An NYT article discussing Republican plans to sharply limit the tax deduction for 401(k)s noted how these retirement accounts have largely replaced traditional defined-benefit pensions and said that they were cheaper for employers. This is not entirely clear.

In principle, a payment for a retirement benefit is supposed to be a substitute for wages. If a worker gets $2,000 a year paid into a defined-benefit pension or a 401(k) plan, this is supposed to be offset by roughly a $2,000 reduction in wages. In the simple case, the retirement benefit is not costing the employer anything, since the worker is seeing a reduction in pay corresponding to the value of the benefit. (This is the same story economists tell about employer-provided health care insurance.)

As a practical matter, the offset is almost certainly not one to one. Many workers will view the contribution for retirement as worth more than the same amount of dollars in their paycheck while younger workers who are far from retirement might view the contribution as being worth less than the same amount of dollars in their paycheck.


But that aside, if we compare a tradition pension, with a guaranteed benefit, with a 401(k) type defined-contribution plan, a dollar in the former should be worth much more to workers than a dollar in the latter. The reason is that the employer is agreeing to take on the market risk with a defined-benefit plan. The actual value of this guarantee can be debated (Andrew Biggs, of the American Enterprise Institute, calculated that a dollar in a defined-benefit plan is worth on average three dollars in a defined-contribution plan), but there is no doubt that the willingness of employers to accept market risk is of considerable value to workers.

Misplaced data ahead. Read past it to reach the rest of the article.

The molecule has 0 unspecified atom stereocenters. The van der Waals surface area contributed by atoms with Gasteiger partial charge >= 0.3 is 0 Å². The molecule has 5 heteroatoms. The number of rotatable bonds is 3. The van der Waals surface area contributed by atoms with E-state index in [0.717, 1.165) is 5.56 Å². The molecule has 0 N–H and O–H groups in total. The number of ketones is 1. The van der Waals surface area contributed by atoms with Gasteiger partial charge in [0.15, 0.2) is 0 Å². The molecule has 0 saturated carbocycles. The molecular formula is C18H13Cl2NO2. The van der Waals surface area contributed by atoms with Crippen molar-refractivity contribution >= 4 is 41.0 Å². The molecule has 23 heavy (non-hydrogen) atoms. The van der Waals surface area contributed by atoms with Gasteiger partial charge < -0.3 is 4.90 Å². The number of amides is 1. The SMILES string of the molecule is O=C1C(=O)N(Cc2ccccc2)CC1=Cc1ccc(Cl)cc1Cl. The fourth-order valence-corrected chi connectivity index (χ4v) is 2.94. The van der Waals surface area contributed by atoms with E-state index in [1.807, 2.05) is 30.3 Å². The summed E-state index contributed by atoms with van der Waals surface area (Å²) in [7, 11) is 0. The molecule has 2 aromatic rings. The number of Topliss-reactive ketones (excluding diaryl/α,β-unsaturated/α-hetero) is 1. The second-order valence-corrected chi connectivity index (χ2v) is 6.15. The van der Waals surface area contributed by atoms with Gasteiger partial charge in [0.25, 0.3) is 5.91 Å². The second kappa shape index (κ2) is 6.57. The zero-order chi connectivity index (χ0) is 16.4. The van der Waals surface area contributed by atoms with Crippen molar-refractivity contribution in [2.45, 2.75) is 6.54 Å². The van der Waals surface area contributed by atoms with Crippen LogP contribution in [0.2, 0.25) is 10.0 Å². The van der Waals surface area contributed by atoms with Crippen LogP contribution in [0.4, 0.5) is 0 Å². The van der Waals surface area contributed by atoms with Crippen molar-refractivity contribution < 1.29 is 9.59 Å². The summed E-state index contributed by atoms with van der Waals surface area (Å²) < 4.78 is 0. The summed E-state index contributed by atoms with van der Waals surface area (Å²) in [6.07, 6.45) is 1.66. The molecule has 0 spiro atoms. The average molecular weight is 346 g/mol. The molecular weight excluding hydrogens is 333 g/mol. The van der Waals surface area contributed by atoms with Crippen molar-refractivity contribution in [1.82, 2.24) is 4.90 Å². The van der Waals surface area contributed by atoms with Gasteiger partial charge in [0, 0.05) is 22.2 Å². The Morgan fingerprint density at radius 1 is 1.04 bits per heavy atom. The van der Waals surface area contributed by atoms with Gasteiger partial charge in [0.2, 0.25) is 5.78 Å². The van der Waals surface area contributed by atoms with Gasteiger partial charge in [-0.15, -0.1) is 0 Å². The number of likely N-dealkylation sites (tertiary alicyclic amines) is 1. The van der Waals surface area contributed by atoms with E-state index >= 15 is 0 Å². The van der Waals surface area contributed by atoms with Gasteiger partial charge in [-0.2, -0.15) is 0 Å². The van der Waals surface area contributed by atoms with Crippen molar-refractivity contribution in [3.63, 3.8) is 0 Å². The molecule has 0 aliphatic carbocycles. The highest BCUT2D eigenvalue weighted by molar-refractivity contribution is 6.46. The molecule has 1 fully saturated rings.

This has historically been the reason that large companies offered defined-benefit pensions. It matters little to a company like GE whether the market is up or down in the year a particular worker retirees; however, it matters hugely to the retiring worker. If GE agreed to accept this risk, then they could presumably offer a pay package with a reduction in pay that was larger than the amount they were actually contributing to the pension. In this case, a defined-benefit plan would actually be cheaper than a 401(k) plan.

However, this story would change if workers became less tied to firms so that most workers would not expect to stay with their current employer until retirement. In that case, they may not stay with the company long enough to qualify for its pension. This would mean the contributions to the pension would not be particularly valuable to workers. Also, if companies chose to downsize and layoff large numbers of workers, the existence of large pension obligations could make the layoffs more complicated.

The decline of defined-benefit pensions is more likely tied to the changing pattern of worker-employer relations rather than simply in order to save money, although it is almost certainly the case that employers offering defined-benefit plans on average make larger contributions to the workers' retirement than those just offering 401(k)s.